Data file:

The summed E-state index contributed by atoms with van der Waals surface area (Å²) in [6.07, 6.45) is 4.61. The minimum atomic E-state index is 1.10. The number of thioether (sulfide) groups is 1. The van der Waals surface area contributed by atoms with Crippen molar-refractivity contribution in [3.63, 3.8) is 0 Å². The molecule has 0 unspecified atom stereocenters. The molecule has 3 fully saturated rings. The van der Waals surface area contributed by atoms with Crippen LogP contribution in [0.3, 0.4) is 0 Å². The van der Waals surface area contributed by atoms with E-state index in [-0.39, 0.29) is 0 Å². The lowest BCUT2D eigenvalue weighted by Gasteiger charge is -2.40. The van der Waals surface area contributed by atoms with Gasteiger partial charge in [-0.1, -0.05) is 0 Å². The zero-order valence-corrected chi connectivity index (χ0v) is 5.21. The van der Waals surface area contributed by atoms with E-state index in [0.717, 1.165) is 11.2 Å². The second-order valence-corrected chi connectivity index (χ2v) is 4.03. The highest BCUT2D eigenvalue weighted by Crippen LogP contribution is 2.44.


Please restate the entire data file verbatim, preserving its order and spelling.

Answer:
The summed E-state index contributed by atoms with van der Waals surface area (Å²) in [6.07, 6.45) is 4.61. The minimum atomic E-state index is 1.10. The number of thioether (sulfide) groups is 1. The van der Waals surface area contributed by atoms with Crippen molar-refractivity contribution in [3.63, 3.8) is 0 Å². The molecule has 0 unspecified atom stereocenters. The molecule has 3 fully saturated rings. The van der Waals surface area contributed by atoms with Crippen LogP contribution in [0.3, 0.4) is 0 Å². The van der Waals surface area contributed by atoms with E-state index in [-0.39, 0.29) is 0 Å². The lowest BCUT2D eigenvalue weighted by Gasteiger charge is -2.40. The van der Waals surface area contributed by atoms with Gasteiger partial charge in [-0.1, -0.05) is 0 Å². The zero-order valence-corrected chi connectivity index (χ0v) is 5.21. The van der Waals surface area contributed by atoms with E-state index in [0.717, 1.165) is 11.2 Å². The second-order valence-corrected chi connectivity index (χ2v) is 4.03. The highest BCUT2D eigenvalue weighted by Crippen LogP contribution is 2.44.